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  Act 4 Scene 2

page Act 4 Scene 2 Page 2

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LADY MACDUFF

Fathered he is, and yet he’s fatherless.

LADY MACDUFF

He has a father, and yet he is fatherless.

ROSS

I am so much a fool, should I stay longer
It would be my disgrace and your discomfort.
30I take my leave at once.

ROSS

I have to go. If I stay longer, I’ll embarrass you and disgrace myself by crying. I’m leaving now.
Exit
ROSS exits.

LADY MACDUFF

     Sirrah, your father’s dead.
And what will you do now? How will you live?

LADY MACDUFF

Young man, your father’s dead. What are you going to do now? How are you going to live?

SON

As birds do, Mother.

SON

I will live the way birds do, Mother.

LADY MACDUFF

What, with worms and flies?

LADY MACDUFF

What? Are you going to start eating worms and flies?

SON

With what I get, I mean, and so do they.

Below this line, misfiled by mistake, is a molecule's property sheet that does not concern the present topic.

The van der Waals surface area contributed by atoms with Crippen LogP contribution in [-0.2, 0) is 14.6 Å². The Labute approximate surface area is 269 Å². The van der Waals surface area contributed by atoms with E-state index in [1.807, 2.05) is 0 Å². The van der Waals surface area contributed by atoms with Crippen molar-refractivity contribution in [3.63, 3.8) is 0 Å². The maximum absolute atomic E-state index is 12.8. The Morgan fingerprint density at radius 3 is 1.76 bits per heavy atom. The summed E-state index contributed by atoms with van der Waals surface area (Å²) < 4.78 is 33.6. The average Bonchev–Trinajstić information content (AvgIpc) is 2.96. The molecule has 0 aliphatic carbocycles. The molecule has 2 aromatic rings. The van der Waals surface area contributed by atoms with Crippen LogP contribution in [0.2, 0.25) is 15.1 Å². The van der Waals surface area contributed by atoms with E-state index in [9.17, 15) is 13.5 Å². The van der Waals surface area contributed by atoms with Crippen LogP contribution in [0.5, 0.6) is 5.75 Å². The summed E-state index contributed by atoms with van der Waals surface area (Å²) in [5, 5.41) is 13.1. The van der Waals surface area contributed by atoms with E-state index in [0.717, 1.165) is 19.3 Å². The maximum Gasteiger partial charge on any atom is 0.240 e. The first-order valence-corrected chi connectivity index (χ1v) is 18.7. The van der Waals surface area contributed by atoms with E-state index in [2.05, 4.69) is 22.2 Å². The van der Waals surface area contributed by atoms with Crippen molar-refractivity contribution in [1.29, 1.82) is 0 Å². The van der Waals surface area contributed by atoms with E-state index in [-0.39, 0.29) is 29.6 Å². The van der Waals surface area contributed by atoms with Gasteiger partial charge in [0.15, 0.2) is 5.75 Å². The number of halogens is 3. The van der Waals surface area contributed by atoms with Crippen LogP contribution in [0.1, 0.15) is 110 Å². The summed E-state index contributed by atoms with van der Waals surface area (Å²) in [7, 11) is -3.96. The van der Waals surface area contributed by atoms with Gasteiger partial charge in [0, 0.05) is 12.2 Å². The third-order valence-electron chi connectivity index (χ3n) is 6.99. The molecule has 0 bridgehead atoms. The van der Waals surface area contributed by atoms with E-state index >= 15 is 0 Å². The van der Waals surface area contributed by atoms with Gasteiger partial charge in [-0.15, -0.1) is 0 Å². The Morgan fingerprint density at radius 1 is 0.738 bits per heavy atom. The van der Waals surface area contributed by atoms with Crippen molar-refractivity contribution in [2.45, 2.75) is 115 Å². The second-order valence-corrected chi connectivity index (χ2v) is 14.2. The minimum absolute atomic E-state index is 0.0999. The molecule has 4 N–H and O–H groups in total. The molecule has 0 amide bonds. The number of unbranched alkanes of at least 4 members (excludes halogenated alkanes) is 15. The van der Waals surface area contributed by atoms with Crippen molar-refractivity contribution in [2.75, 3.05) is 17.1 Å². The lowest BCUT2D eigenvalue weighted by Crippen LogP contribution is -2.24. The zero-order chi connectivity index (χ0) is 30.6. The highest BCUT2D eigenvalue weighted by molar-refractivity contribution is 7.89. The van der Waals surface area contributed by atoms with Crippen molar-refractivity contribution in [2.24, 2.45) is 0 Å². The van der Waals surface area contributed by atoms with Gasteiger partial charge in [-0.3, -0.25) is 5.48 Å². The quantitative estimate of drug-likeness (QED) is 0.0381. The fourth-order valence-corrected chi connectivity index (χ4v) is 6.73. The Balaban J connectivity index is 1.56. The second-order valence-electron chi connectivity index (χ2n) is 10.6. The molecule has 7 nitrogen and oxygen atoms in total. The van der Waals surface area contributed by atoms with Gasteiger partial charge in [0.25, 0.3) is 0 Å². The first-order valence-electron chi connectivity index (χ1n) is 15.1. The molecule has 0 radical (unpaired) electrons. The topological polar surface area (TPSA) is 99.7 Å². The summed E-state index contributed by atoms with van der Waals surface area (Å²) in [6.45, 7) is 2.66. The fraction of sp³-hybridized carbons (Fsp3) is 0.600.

SON

I mean I will live on whatever I get, like birds do.

LADY MACDUFF

35Poor bird! Thou ’dst never fear the net nor lime,
The pitfall nor the gin.

LADY MACDUFF

You’d be a pitiful bird. You wouldn’t know enough to be afraid of traps.

SON

Why should I, mother? Poor birds they are not set for.
My father is not dead, for all your saying.

SON

Why should I be afraid of them, Mother? If I’m a pitiful bird, like you say, hunters won’t want me. No matter what you say, my father is not dead.

LADY MACDUFF

Yes, he is dead. How wilt thou do for a father?

LADY MACDUFF

Yes, he is dead. What are you going to do for a father?

SON

40Nay, how will you do for a husband?

SON

Maybe you should ask, what will you do for a husband?

LADY MACDUFF

Why, I can buy me twenty at any market.

LADY MACDUFF

Oh, I can buy twenty husbands at any market.